Like rivals, supply chain challenges remain, but the future is now electric. Buy, sell or hold?
Fourth-quarter results to 31 December
- Revenue up 5% to $37.7 billion
- Net income or profit of $12.3 billion, up from a loss of $2.8 billion
- Quarterly dividend of 10 cents per share, unchanged from Q3
Auto maker Ford (NYSE:F) reported fourth-quarter earnings below Wall Street estimates as ongoing component supply challenges hindered both production and sales.
Adjusted earnings per share of 26 cents missed analyst estimates of over 40 cents with sales of $37.7 billion shy of estimates nearer to $41 billion.
Ford shares fell by over 10% in US trading having gained by more than 60% over the last year. Shares for Tesla (NASDAQ:TSLA) and European rival Volkswagen (XETRA:VOW) have both gained around 5% in that time. The S&P 500 is up by a little over 15%.
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Accompanying outlook comments from Ford point to continued variability in supplies of key components through 2022. Although management did also flag an expected 10-15% increase in full-year 2022 vehicle volume to dealers, a number which is closely correlated with production.
The Dearborn, Michigan headquartered company plans to double its worldwide electric vehicle (EV) manufacturing capacity to at least 600,000 units by 2023. Fully electric vehicles it hope will account for at least 40% of its product mix come 2030.
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Ford was the number two seller of electric vehicles in the US over 2021, behind Elon Musk led rival Tesla. Ford continues to harbour plans to eventually become number one.
Customers have already ordered or reserved more than 275,000 all-electric Mustang Mach-E SUVs, F-150 Lightning pickups, and E-Transit commercial vehicles.
A dividend of 10 US cents was previously declared for the quarter.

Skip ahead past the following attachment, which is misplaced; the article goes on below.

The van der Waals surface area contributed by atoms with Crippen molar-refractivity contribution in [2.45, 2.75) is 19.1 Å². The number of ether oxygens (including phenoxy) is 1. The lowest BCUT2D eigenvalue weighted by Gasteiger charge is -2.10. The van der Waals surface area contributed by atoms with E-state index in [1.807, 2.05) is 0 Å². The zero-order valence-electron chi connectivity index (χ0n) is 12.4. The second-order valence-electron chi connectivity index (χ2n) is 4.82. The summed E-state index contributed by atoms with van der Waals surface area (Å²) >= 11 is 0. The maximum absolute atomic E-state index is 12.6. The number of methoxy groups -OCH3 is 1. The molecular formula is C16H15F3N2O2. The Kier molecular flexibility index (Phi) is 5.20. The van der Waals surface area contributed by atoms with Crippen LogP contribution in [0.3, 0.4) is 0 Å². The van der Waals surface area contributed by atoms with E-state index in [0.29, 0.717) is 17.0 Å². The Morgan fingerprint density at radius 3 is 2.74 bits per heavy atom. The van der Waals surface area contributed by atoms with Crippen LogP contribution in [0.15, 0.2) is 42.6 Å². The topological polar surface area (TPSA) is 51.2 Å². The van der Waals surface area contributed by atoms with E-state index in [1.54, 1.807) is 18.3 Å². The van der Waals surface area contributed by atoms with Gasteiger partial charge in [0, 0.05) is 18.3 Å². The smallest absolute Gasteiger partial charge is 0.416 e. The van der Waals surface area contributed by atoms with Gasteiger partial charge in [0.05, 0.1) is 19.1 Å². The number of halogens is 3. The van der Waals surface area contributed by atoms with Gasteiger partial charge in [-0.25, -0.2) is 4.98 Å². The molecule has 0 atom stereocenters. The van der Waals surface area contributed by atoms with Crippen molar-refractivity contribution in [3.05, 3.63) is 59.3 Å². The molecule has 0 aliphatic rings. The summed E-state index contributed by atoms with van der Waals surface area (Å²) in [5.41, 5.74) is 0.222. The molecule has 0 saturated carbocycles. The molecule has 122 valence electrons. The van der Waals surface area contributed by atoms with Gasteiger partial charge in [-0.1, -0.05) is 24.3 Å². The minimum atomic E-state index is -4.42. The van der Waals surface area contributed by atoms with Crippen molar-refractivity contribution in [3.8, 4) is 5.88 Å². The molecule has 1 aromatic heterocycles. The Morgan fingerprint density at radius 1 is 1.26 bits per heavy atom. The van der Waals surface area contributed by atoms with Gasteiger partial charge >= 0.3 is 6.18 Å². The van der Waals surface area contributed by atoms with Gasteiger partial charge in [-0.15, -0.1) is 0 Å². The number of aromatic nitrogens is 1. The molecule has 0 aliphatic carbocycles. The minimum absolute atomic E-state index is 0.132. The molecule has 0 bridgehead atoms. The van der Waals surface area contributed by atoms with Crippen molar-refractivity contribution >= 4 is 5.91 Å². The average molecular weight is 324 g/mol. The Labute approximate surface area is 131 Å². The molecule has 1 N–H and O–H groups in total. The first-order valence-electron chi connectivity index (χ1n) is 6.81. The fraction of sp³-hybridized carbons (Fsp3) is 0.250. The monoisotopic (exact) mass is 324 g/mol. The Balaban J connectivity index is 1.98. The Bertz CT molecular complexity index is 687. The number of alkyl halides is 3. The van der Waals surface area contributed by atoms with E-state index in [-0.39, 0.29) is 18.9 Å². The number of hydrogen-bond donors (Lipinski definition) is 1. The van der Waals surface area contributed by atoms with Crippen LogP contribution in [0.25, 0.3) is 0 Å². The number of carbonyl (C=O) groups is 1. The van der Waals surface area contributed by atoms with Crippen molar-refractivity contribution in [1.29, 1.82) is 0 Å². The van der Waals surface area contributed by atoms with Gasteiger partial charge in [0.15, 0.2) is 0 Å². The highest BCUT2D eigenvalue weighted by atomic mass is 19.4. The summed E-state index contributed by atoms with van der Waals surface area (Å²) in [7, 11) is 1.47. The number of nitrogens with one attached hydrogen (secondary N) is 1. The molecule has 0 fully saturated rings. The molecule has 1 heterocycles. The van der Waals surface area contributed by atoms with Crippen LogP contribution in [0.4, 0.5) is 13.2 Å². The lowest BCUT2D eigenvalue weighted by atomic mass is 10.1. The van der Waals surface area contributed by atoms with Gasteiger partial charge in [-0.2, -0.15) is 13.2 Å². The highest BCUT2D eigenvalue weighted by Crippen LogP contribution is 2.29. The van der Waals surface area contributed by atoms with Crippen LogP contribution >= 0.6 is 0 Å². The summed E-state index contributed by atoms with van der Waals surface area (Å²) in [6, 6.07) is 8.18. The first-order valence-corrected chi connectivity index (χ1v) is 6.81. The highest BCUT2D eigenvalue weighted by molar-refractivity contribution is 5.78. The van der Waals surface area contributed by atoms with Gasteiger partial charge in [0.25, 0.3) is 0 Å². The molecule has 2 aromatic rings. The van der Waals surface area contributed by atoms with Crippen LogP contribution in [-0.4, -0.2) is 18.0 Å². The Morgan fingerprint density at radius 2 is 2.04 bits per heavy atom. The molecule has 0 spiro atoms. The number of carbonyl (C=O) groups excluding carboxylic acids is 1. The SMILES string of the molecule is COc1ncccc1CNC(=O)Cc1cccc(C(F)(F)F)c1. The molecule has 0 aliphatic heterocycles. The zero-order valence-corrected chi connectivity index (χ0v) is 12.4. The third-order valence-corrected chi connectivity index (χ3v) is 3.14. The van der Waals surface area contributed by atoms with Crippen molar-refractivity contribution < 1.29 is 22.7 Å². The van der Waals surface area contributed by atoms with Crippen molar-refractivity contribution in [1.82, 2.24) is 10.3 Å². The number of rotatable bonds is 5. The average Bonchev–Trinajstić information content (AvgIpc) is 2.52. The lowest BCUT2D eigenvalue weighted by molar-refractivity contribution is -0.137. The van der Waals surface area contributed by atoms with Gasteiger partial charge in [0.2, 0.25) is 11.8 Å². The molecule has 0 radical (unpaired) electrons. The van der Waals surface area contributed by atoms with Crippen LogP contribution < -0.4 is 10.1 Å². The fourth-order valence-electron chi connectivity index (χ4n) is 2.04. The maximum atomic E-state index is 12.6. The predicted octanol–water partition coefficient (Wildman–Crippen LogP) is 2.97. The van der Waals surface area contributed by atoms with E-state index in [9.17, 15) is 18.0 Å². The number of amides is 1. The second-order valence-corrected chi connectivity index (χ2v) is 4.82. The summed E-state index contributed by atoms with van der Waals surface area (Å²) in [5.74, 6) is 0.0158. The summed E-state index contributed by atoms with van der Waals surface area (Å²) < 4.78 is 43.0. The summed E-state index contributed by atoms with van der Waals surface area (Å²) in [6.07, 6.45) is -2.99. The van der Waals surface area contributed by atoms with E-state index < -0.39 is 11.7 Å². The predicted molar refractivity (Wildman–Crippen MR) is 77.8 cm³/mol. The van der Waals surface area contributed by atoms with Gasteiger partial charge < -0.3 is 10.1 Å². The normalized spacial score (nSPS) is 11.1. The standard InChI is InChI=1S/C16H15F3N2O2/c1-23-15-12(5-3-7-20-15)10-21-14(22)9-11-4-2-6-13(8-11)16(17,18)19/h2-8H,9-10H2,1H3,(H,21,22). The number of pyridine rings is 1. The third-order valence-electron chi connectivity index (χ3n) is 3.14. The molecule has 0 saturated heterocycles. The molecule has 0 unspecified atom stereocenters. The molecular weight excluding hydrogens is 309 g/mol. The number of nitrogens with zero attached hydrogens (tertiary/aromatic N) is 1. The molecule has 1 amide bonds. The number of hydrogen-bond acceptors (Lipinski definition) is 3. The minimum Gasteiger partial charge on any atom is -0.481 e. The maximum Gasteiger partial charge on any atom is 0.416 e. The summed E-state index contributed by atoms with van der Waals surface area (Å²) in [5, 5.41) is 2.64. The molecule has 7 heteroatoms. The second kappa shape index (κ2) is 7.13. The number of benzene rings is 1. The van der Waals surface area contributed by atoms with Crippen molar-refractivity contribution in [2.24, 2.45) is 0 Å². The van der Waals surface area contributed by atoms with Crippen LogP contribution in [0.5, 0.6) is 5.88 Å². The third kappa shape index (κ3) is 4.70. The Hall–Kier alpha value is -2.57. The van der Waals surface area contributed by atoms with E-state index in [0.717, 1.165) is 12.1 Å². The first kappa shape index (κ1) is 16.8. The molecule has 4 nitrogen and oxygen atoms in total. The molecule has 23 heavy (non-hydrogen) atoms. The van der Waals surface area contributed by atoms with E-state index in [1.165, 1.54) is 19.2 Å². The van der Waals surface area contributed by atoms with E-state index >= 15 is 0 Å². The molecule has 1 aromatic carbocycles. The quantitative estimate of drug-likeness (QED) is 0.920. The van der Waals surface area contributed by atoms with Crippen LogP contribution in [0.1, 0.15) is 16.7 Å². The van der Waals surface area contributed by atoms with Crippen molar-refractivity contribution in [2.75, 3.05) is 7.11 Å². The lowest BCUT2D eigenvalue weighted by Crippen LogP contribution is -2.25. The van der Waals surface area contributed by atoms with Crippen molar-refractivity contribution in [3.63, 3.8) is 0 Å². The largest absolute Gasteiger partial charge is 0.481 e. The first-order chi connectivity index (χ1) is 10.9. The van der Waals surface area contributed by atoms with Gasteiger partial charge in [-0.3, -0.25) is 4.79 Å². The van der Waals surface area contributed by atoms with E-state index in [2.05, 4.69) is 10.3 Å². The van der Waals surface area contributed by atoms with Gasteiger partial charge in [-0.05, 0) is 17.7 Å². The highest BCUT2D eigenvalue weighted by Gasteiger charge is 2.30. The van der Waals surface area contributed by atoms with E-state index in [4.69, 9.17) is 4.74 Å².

Ford designs, manufactures, markets and services a full line of connected, increasingly electrified passenger and commercial vehicles. It employs over 180,000 people worldwide. Most of its sales at around three-fifths are made in its home nation of the USA. The UK, Germany and Canada also provide major markets, generating sales of between 4.5% to 7%. It also owns a share stake in newly floated electric auto maker Rivian Automotive (NASDAQ:RIVN).
For investors, the company previously appeared to be paying the price for sitting on its once former glories and not embracing change. The pandemic has added to its challenges, forcing it to previously suspend the dividend. Costs, as with industry more broadly, are rising, and supply chain challenges including those for auto microchips remain ongoing.
But Ford is now pursuing a plan for growth and value creation, combining existing strengths and new capabilities. The dividend payment has now been resumed, if only small, while an estimated price-to-net asset value of around three times compares to Tesla’s at over 35 times. A drop in share price should not have surprised given the rapid ascent since the Covid crash to a 20-year high. For now, and while some caution looks sensible given current headwinds, a strong brand and decades of experience arguably leave this auto maker very much in the industry race longer term.
- Action to restructure the business taken
- Investing in electric vehicle products
- Ongoing industry wide microchip delays
- Rising inflation could pressure material costs and wages
The average rating of stock market analysts:
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